Chromagen promotes 'energy autonomous' building

The first building with its own autonomous energy supply developed by Sol Energy Hellas was recently inaugurated in Athens.

By SHARON WROBEL
October 18, 2007 07:13
1 minute read.
autonomous building 88 224

autonomous building 88 2. (photo credit: Courtesy)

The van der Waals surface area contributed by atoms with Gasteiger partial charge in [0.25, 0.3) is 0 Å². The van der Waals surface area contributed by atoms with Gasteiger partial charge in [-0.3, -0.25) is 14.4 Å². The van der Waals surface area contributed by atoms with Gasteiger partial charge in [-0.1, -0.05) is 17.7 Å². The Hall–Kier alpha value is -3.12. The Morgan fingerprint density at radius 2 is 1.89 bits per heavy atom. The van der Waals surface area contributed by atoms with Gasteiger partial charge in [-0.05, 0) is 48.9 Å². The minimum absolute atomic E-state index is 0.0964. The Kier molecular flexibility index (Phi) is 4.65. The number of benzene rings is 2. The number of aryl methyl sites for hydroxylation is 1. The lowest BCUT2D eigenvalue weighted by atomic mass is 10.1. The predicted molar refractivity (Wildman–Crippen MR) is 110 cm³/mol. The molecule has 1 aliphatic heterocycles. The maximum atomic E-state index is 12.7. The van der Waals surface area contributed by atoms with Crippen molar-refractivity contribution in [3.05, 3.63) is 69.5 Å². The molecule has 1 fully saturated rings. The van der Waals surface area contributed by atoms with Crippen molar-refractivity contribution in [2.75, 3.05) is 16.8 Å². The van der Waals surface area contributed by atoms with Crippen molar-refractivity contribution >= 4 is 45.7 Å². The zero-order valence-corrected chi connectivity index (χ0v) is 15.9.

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Chromagen Solar Energy Systems, a leading Israeli player in the field of alternative energy has won exclusive rights to represent, in Israel, Sol Energy Hellas, the Greek energy company that developed the first "energy autonomous" building in the world. "We have already suggested to a number of hotels in Israel to use solar energy for the cooling of buildings to be more energy efficient," Hagai Sheffer, CEO of Chromagen told The Jerusalem Post. "The problem in Israel is that there is very little awareness of the usage of sources of alternative energy compared with other countries such as Germany. At the same time, costs are still not very economical and therefore alternative energy projects need to be subsidized." This month, the first building with its own autonomous energy supply developed by Sol Energy Hellas was inaugurated in Athens. The five-story building in Athens draws more than 95 percent of its energy needs from solar and geothermal energy installations for cooling and heating. The new Athens block captures the power of the sun and uses it primarily to cool down the building. In cold weather, hot water stored at the end of the summer is used to heat the block. Similar to Israel, most energy consumption in Greek houses and apartments comes from air conditioning during the long, hot summers. Meanwhile, the Israel Export Institute believes Greece could become the next "gold mine" for the Israeli hi-tech industry, as the European Union is planning to provide Greece with a grant of €25 billion for the development of infrastructures, communication and software systems, environment, agrotechnology and the cleantech industry. "As a result, Israeli hi-tech exports to Greece can be expected to more than double to $65 million within the next two to three years," said David Artzi, Chairman of the Israel Export Institute. "There are great opportunities and demand for Israeli technologies and communication infrastructures and as such they have the potential to take a central part in the projects in Greece." Heading an Israeli business delegation of eight companies at the international hi-tech conference in Greece last week, the Israeli participants met with their Greek counterparts to cooperate to build infrastructures in an effort to enter the communications market more aggressively. Among the Israeli businesses were Rotam Industries, MetalPress, WebHouse and TLD.

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